An individual pancreatic cancer patient’s prognosis generally depends on the extent of the tumor or nodal spread. Two large data, which confirmed higher survival rates with C-RT, showed that patients with larger tumor size, positive lymph nodes, and positive margins had worse outcomes [21, 22]. In the present study, tumor size (≥ 3 cm) and margin status were found to be prognostic factors for both OS and PFS on univariate analysis. Also in RTOG 9704, a 3 cm cut-off value was used for stratification of patients. In the latest version of the AJCC staging system (8th), the importance of tumor size was highlighted. In version 7, “tumor extension beyond the pancreas” was changed to “tumor limited to the pancreas and > 4 cm” for T3 definition [23]. Bigger tumor size and adherence to vascular structures that may lead to a positive margin can increase the incidence of relapses. Former randomized studies included patients with both R0 and R1 resection. Although multiagent chemotherapy improved overall survival in these studies, a positive margin still associated with lower survival rates [7]. Furthermore, there was little consensus on the definition of a negative surgical margin, we observed similar survival rates (17 months vs. 15 months) with a < 2 mm margin and a positive margin in our study group. So, we analyzed them together as a positive or close resection margin.

In a large SEER cohort, dissection of 15 lymph nodes was proposed to ensure adequate pathological staging of pancreatic cancer for better OS definition, according to the International Study Group on Pancreatic Surgery (ISGPS) consensus [24]. In a secondary analysis of RTOG 9704, lymph node parameters, including increased positive lymph node, total node dissected (≤ 15) and the ratio of the positive lymph node to total node dissected (> 33%), were found to be prognostic for OS and DFS [25]. We did not find a correlation with the N stage and survival, but there was a trend for worse OS with 3 or more positive lymph nodes. The importance of other pathologic factors is less clear. In a large systematic review, the impact of vascular invasion (VI) and perineural invasion (PNI) were mentioned, although they found a weak association with survival. They also found lower PNI (%37) and VI (17%) rates, in contrast to our study of more than 85% [26]. In the present study, we noted that VI was associated with worse survival. An ongoing study explores a novel PNI and VI scoring system and correlation of adverse factors with disease free survival (NCT04024358).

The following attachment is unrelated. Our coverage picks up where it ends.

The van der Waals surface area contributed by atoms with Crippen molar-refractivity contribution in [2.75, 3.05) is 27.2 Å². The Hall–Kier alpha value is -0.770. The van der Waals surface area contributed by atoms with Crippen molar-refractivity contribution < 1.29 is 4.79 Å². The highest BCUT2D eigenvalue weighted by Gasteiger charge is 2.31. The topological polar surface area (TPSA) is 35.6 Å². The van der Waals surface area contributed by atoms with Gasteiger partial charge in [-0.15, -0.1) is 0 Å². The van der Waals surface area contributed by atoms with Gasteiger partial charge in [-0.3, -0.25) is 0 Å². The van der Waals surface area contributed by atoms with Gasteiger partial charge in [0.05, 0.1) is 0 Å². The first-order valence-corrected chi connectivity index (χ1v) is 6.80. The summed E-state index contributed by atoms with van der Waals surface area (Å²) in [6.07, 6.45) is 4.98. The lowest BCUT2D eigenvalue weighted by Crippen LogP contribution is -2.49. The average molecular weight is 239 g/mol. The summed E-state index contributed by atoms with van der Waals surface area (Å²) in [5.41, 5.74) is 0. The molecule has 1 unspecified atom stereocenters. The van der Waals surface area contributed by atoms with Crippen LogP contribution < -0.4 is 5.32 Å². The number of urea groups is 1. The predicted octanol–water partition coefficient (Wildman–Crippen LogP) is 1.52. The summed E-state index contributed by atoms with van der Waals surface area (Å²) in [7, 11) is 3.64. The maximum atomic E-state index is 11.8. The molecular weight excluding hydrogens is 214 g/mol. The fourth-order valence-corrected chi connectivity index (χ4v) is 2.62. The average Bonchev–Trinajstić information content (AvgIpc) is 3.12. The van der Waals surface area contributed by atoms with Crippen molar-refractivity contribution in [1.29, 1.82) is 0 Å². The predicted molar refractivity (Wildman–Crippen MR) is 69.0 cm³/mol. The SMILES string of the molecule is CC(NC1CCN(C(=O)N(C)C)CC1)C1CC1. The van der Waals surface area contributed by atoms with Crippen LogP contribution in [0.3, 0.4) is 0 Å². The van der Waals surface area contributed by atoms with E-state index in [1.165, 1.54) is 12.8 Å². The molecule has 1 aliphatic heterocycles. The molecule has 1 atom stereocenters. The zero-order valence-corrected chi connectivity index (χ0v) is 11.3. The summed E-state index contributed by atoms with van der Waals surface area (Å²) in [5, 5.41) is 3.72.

Our approach is to suggest adjuvant C-RT based on risk evaluation. There are also publications that support C-RT in all situations. Two institutions that treat high-volume patients with pancreatic carcinoma reported that survival with C-RT improved in all risk groups compared to surgery alone (median survival 21.1 vs. 15.5 months) [27]. The majority of our patients had T3–4 tumors (92%), close/positive resection margins (63%), and positive lymph nodes (71%). Compared to other randomized studies, our study group included more patients with high risk factors. Although having more patients with negative prognostic factors, we observed lower locoregional relapses compared to favorite randomized trials (29% vs. 28–60%), whereas consistent with RTOG 9704 (28%).

In this study, the most commonly seen site of recurrence was the retroperitoneal tissue which was in the radiation field. This might be due to the high rate of positive retroperitoneal margins. Similarly, in an analysis of local control with IMRT, most of the recurrences were found in the 45 Gy isodose-line for resected pancreatic carcinoma [28]. In-field recurrence is reassuring in terms of the quality of target volume definition while showing the radioresistant clones. Dose escalation to the highest risk regions may have an impact on local control. IMRT facilitates dose escalations, improve the toxicity profiles, and the patients’ quality of life. A study with concurrent fixed-dose rate gemcitabine in locally advanced pancreatic cancer showed that dose escalation to 55 Gy could be safely used with IMRT and breath hold techniques [29]. SCALOP-2 trial has recently tested the intensification of radiation dose (50 vs. 60 Gy) with a radiosensitizer nelfinavir in locally advanced pancreatic carcinoma [30]. At this point, it may be reasonable to intensify the dose with stereotactic body radiotherapy (SBRT) in neoadjuvant setting of borderline resectable pancreatic carcinoma to achieve a higher local control and negative surgical margin.